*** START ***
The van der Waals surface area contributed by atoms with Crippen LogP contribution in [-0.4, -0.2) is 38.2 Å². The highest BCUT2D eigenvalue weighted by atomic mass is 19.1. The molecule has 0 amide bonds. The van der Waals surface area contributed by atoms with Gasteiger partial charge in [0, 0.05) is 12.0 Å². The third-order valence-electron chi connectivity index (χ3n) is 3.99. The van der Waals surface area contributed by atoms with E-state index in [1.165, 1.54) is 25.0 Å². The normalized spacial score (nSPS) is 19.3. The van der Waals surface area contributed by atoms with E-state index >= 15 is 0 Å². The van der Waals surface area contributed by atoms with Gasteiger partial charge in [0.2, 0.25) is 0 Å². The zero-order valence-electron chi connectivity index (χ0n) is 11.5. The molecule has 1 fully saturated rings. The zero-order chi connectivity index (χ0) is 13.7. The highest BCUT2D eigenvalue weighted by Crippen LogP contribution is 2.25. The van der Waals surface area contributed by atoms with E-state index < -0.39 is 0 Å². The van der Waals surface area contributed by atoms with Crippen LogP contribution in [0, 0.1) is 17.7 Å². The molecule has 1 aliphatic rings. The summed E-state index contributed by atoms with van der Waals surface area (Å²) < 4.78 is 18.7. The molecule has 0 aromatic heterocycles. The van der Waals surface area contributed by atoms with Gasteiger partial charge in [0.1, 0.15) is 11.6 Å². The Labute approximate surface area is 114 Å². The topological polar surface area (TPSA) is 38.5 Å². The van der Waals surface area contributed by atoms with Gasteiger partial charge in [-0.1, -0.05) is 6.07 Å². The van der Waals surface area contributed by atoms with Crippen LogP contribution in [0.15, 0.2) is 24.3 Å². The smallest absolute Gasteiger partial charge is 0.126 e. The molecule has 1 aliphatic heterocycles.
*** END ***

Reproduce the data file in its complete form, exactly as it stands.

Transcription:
The van der Waals surface area contributed by atoms with Crippen LogP contribution in [-0.4, -0.2) is 38.2 Å². The highest BCUT2D eigenvalue weighted by atomic mass is 19.1. The molecule has 0 amide bonds. The van der Waals surface area contributed by atoms with Gasteiger partial charge in [0, 0.05) is 12.0 Å². The third-order valence-electron chi connectivity index (χ3n) is 3.99. The van der Waals surface area contributed by atoms with E-state index in [1.165, 1.54) is 25.0 Å². The normalized spacial score (nSPS) is 19.3. The van der Waals surface area contributed by atoms with E-state index >= 15 is 0 Å². The van der Waals surface area contributed by atoms with Gasteiger partial charge in [0.2, 0.25) is 0 Å². The zero-order valence-electron chi connectivity index (χ0n) is 11.5. The molecule has 1 fully saturated rings. The zero-order chi connectivity index (χ0) is 13.7. The highest BCUT2D eigenvalue weighted by Crippen LogP contribution is 2.25. The van der Waals surface area contributed by atoms with E-state index < -0.39 is 0 Å². The van der Waals surface area contributed by atoms with Crippen LogP contribution in [0, 0.1) is 17.7 Å². The molecule has 1 aliphatic rings. The summed E-state index contributed by atoms with van der Waals surface area (Å²) < 4.78 is 18.7. The molecule has 0 aromatic heterocycles. The van der Waals surface area contributed by atoms with Gasteiger partial charge in [0.1, 0.15) is 11.6 Å². The Labute approximate surface area is 114 Å². The topological polar surface area (TPSA) is 38.5 Å². The van der Waals surface area contributed by atoms with Gasteiger partial charge in [-0.1, -0.05) is 6.07 Å². The van der Waals surface area contributed by atoms with Crippen LogP contribution in [0.15, 0.2) is 24.3 Å². The smallest absolute Gasteiger partial charge is 0.126 e. The molecule has 1 aliphatic heterocycles.